• It shows traffic lights
  • It shows properties for sale very easily
  • It shows tram stop numbers, very useful
  • It shows one way streets, speed humps, blocked streets etc
  • It shows the name of our building and its location
Against Melways:
  • It will not remember a 'home' map
  • It search facility is unforgiving if you make a typo or get a name wrong
  • You cannot use the scroll wheel to enlarge or reduce a map. Instead you have to select one of seven sizes
  • It does not show land block borders (note USA readers, a block in Australia is a single titled plot of land, not an area between streets)
  • It does not show land block numbers
  • You have to click from box to box to enter search information (tip, use the tab key when filling in forms with boxes to jump to the next box. Maybe only Firefox)
For Google Maps
  • It quickly loads the home map when opened
  • If all you want is just the location of street, without much other information, it is quick
  • Its search facility is excellent. Just type in the address in a single box and if a mistake is made, you will probably still find what you want
  • It shows blocks of land
  • It shows street block numbers
  • It covers the world, not just Australia
  • As well as being able to enlarge or reduce a map with the mouse scroll wheel, it has other easy to use controls
  • You can make all sorts of customised maps easily
  • It has Street View
Against Google Maps
  • Lacks much detail and information
  • It is infrequently updated and there seems to be little local input of knowledge. EG It is many years since the South Melbourne Tram Depot was demolished and yet the map still shows tram tracks crossing Kingsway and into the old Depot.
  • They left the highrise off the map
  • The Street View photos are not of great quality and it seemed to be a bit of a rushed job
  • Some areas are not covered, reasonably important areas in some cases
But, and it is a big but, Melways now has Street View too. It is still in Beta state, it is clunky and difficult to use and not very intuitive but the photos are great, with a much higher resolution. I look forward to the big improvements to come.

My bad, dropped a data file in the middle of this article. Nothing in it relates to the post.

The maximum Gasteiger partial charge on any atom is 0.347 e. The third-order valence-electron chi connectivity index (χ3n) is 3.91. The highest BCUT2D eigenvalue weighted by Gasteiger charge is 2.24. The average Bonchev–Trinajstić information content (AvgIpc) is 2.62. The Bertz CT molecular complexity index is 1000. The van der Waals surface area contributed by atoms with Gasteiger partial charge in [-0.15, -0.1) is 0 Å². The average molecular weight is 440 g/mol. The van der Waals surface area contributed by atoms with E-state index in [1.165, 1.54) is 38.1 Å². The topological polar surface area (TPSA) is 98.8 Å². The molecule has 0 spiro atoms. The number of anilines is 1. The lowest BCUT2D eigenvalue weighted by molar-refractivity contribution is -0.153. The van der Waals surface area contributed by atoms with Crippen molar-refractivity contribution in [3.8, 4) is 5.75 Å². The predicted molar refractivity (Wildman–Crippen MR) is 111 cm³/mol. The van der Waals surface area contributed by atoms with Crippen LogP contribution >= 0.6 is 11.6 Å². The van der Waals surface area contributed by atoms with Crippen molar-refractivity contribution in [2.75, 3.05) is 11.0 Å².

Out and about in St Kilda #9

I have posted this picture before, back in 2005, but it is well worth reposting. He is called Rain Man and sits in the lake in St Kilda Botanic Gardens or Blessington Street Gardens, if you like. The pump is solar powered and I would assume it does not work if it is overcast.

It was a bright sunny day when I was there, so the water was flowing full stream.

Bear in mind, this photo is over three years old, so who knows what the present status of Rain Man in our water starved land. Anyone know if he is still there and working?

Sunday, October 19, 2008

Minus one hour again

So much to write about and so little time to do it, and so little the number who are interested. I could write about my sister in law's father dying this morning, or my stepfather being diagnosed with a terminal illness, or roads, trams and trains. Or what about Barak.......hey, I am falling in love.

No, the really important thing is, again this Saturday night the computer clock went back an hour again. It went back an hour last Saturday and has done the same thing this Saturday night. Am I supposed to become a time traveller? What on earth is going on? Should I blame the catholic church? Are they fiddling with my computer remotely because I am gay?

I shall just the leave the clock alone and not correct. Please, this is a computer connected to the information super highway and it can't even work what time it is. Hint computer, Eastern Australia Summer Time.